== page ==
One of the notable assets of successful learners is their tenacity. So in creating a curriculum that promotes enquiry and interest, as an academic faculty we have got half way through the conundrum that faces teachers every day they go to work. That is, to ensure their charges are engaged in their learning. Now the next bit that follows is to ensure some ‘Trying’ happens. As Anne Atkins reminded us last week at Speech Day, it was Winston Churchill’s maxim to “Never, never, never, never give up”.
But what happens if you are told that you are never going to be clever enough? That in the ‘Smartness’ stakes, you have a way to go? All too often, in Education at least, the rule is ‘To the Victor the spoils’. Well that is all very well, but in adult life, Gifts and Talents are not measured by test and exam, but by track record and witness. When I write references on employees or students moving on to pastures new, I refer to the achievements they have gained and the contribution they have made. Earlier this year, in recognition of Maya Angelou’s contribution to humanity, I quoted perhaps her most remembered thoughts: “I’ve learned that people will forget what you said, people will forget what you did, but people will never forget how you made them feel.”
Before Dear Reader you feel I am going soft on school achievement, I am happy to confirm I am not. But what is so obviously the case in a school that chooses not to select by ability is that we attract a substantial number of children who will be known as ‘Divergent Thinkers’, but who in their school years are rather more obviously labelled as Dyslexic and/or Dyspraxic, to name but 2 ways of thinking that are not of the convergent, linear kind. Of course we have a clear duty to ensure such learners gather the strategies that assist them in coping with their inabilities to spell or lack of fine motor control, and in the main that happens by some discrete withdrawal from class.
But what such children do obviously have in abundance is other talent. Much of the time, these different ways of thinking highlight our better actors, artists, creatives, music technologists, sportsmen and computer ‘geeks’. It may be true that perhaps it seems they could do with learning to spell better, but actually spending more time on that won’t improve their accuracy. What you do notice is that they can spend inordinate amounts of time engaged with some very difficult problems that need solving, or practicing relentlessly to ensure that a dance movement or rugby conversion is reliably accurate.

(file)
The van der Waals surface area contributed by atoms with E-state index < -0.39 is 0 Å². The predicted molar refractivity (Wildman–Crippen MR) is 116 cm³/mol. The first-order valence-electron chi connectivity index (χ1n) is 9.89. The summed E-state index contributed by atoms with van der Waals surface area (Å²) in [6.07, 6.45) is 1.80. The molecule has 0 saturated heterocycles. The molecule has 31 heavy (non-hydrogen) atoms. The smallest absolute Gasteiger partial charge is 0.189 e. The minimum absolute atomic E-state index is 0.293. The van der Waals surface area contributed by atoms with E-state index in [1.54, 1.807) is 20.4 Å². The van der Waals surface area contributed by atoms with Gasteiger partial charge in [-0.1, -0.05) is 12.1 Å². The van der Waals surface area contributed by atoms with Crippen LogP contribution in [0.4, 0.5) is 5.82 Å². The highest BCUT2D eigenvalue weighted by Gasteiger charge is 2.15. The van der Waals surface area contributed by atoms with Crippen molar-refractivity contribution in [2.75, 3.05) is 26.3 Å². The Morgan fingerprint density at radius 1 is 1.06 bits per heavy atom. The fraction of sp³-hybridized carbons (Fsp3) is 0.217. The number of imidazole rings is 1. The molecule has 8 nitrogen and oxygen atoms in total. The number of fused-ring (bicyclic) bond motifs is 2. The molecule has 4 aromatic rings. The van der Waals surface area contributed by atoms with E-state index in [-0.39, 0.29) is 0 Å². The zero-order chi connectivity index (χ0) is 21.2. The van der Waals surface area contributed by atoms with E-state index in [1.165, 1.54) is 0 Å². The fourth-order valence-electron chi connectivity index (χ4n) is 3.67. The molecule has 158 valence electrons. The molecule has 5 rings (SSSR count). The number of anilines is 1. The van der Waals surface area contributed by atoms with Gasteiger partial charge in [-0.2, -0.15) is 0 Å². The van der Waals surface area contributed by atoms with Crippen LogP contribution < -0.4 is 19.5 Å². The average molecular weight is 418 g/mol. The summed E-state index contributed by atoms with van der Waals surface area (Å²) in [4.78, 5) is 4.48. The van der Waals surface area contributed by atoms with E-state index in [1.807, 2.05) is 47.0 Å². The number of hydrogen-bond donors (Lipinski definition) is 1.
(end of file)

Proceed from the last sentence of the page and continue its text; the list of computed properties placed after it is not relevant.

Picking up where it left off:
And it is not just that they show tenacity, but they also come at problems from new and different angles. Now that might frustrate their teacher who was rather expecting a logical answer to the 2+3= question, but in the bigger picture that’s not the case. And it is their obvious other strengths that so enrich the friendships and achievements within their peer group, and as we encourage a very good deal of collaboration in what we do, it is no surprise that their relative strengths and weaknesses help our balance more generally.
And it is not just me that thinks this, by the way. GCHQ need to employ over 100 ‘spooks’ who have this have just opened up some serious recruitment opportunities for Divergent thinkers, in their ‘Thirties it seems, to assist in their higher level problem solving and code breaking. read more about that here in this week’s Daily Telegraph.
However much we would like to think that it is all about traditional routes to success, actually it is far from that for so many now and in the past. As Richard Branson’s nomination as the UK’s most admired businessman of the last 50 years indicates, dyslexics not only can get to the very pinnacle of achievement, but also carry with them a feel-good factor too. Because he struggled every day at school, he knows and appreciates that for many, life does not come easy. Here’s a nice article that wraps up Branson’s learning and life in one easy read, and as we know, he’s certainly an example of someone who never gives up!